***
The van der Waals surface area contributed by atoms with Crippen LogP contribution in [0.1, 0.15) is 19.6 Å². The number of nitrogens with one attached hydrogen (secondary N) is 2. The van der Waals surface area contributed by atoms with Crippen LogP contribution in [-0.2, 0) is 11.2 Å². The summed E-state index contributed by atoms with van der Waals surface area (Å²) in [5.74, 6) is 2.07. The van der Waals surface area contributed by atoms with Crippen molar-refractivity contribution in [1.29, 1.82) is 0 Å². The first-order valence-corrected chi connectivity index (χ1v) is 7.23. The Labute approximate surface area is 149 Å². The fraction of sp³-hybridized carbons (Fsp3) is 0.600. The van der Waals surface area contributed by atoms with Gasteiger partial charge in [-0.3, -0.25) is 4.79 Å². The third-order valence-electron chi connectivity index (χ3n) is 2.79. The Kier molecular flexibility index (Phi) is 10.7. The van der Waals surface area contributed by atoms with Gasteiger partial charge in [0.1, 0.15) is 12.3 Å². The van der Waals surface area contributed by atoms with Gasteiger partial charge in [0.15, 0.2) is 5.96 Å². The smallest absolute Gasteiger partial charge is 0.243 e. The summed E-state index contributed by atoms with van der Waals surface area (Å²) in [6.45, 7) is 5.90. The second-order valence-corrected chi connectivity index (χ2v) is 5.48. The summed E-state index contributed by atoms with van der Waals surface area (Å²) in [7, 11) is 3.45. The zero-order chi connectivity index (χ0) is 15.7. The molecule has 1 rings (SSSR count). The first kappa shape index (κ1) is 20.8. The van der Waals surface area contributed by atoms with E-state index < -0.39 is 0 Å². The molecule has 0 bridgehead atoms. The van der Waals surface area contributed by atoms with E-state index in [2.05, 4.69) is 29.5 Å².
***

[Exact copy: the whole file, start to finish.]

The van der Waals surface area contributed by atoms with Crippen LogP contribution in [0.1, 0.15) is 19.6 Å². The number of nitrogens with one attached hydrogen (secondary N) is 2. The van der Waals surface area contributed by atoms with Crippen LogP contribution in [-0.2, 0) is 11.2 Å². The summed E-state index contributed by atoms with van der Waals surface area (Å²) in [5.74, 6) is 2.07. The van der Waals surface area contributed by atoms with Crippen molar-refractivity contribution in [1.29, 1.82) is 0 Å². The first-order valence-corrected chi connectivity index (χ1v) is 7.23. The Labute approximate surface area is 149 Å². The fraction of sp³-hybridized carbons (Fsp3) is 0.600. The van der Waals surface area contributed by atoms with Gasteiger partial charge in [-0.3, -0.25) is 4.79 Å². The third-order valence-electron chi connectivity index (χ3n) is 2.79. The Kier molecular flexibility index (Phi) is 10.7. The van der Waals surface area contributed by atoms with Gasteiger partial charge in [0.1, 0.15) is 12.3 Å². The van der Waals surface area contributed by atoms with Gasteiger partial charge in [0.15, 0.2) is 5.96 Å². The smallest absolute Gasteiger partial charge is 0.243 e. The summed E-state index contributed by atoms with van der Waals surface area (Å²) in [6.45, 7) is 5.90. The second-order valence-corrected chi connectivity index (χ2v) is 5.48. The summed E-state index contributed by atoms with van der Waals surface area (Å²) in [7, 11) is 3.45. The zero-order chi connectivity index (χ0) is 15.7. The molecule has 1 rings (SSSR count). The first kappa shape index (κ1) is 20.8. The van der Waals surface area contributed by atoms with E-state index < -0.39 is 0 Å². The molecule has 0 bridgehead atoms. The van der Waals surface area contributed by atoms with E-state index in [2.05, 4.69) is 29.5 Å².